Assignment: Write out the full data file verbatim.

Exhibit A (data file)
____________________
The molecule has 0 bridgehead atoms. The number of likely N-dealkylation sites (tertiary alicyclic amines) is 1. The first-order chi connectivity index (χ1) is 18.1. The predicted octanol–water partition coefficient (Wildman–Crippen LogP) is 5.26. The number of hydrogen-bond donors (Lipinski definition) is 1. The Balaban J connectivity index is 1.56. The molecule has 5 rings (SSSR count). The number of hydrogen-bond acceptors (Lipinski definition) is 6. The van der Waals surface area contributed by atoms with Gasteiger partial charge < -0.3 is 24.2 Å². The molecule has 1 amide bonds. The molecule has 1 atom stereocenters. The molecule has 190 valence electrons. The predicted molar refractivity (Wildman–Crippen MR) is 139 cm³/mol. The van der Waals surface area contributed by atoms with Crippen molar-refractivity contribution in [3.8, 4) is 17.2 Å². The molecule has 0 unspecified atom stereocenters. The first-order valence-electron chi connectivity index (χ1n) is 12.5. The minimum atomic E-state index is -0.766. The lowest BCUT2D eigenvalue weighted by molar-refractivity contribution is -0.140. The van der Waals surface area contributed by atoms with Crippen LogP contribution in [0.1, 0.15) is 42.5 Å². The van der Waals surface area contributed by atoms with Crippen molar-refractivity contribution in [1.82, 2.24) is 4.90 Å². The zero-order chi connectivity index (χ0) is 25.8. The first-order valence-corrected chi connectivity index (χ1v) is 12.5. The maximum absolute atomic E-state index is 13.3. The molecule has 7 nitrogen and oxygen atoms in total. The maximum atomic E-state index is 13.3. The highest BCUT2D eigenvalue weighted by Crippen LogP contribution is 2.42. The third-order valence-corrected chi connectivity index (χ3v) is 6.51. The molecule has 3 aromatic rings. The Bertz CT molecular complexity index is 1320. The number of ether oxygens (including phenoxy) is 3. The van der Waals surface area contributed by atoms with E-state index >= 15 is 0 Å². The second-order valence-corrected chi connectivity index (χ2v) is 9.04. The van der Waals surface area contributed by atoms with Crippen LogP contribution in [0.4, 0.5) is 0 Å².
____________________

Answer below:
The molecule has 0 bridgehead atoms. The number of likely N-dealkylation sites (tertiary alicyclic amines) is 1. The first-order chi connectivity index (χ1) is 18.1. The predicted octanol–water partition coefficient (Wildman–Crippen LogP) is 5.26. The number of hydrogen-bond donors (Lipinski definition) is 1. The Balaban J connectivity index is 1.56. The molecule has 5 rings (SSSR count). The number of hydrogen-bond acceptors (Lipinski definition) is 6. The van der Waals surface area contributed by atoms with Gasteiger partial charge < -0.3 is 24.2 Å². The molecule has 1 amide bonds. The molecule has 1 atom stereocenters. The molecule has 190 valence electrons. The predicted molar refractivity (Wildman–Crippen MR) is 139 cm³/mol. The van der Waals surface area contributed by atoms with Crippen molar-refractivity contribution in [3.8, 4) is 17.2 Å². The molecule has 0 unspecified atom stereocenters. The first-order valence-electron chi connectivity index (χ1n) is 12.5. The minimum atomic E-state index is -0.766. The lowest BCUT2D eigenvalue weighted by molar-refractivity contribution is -0.140. The van der Waals surface area contributed by atoms with Crippen LogP contribution in [0.1, 0.15) is 42.5 Å². The van der Waals surface area contributed by atoms with Crippen molar-refractivity contribution in [1.82, 2.24) is 4.90 Å². The zero-order chi connectivity index (χ0) is 25.8. The first-order valence-corrected chi connectivity index (χ1v) is 12.5. The maximum absolute atomic E-state index is 13.3. The molecule has 7 nitrogen and oxygen atoms in total. The maximum atomic E-state index is 13.3. The highest BCUT2D eigenvalue weighted by Crippen LogP contribution is 2.42. The third-order valence-corrected chi connectivity index (χ3v) is 6.51. The molecule has 3 aromatic rings. The Bertz CT molecular complexity index is 1320. The number of ether oxygens (including phenoxy) is 3. The van der Waals surface area contributed by atoms with E-state index >= 15 is 0 Å². The second-order valence-corrected chi connectivity index (χ2v) is 9.04. The van der Waals surface area contributed by atoms with Crippen LogP contribution in [0.4, 0.5) is 0 Å².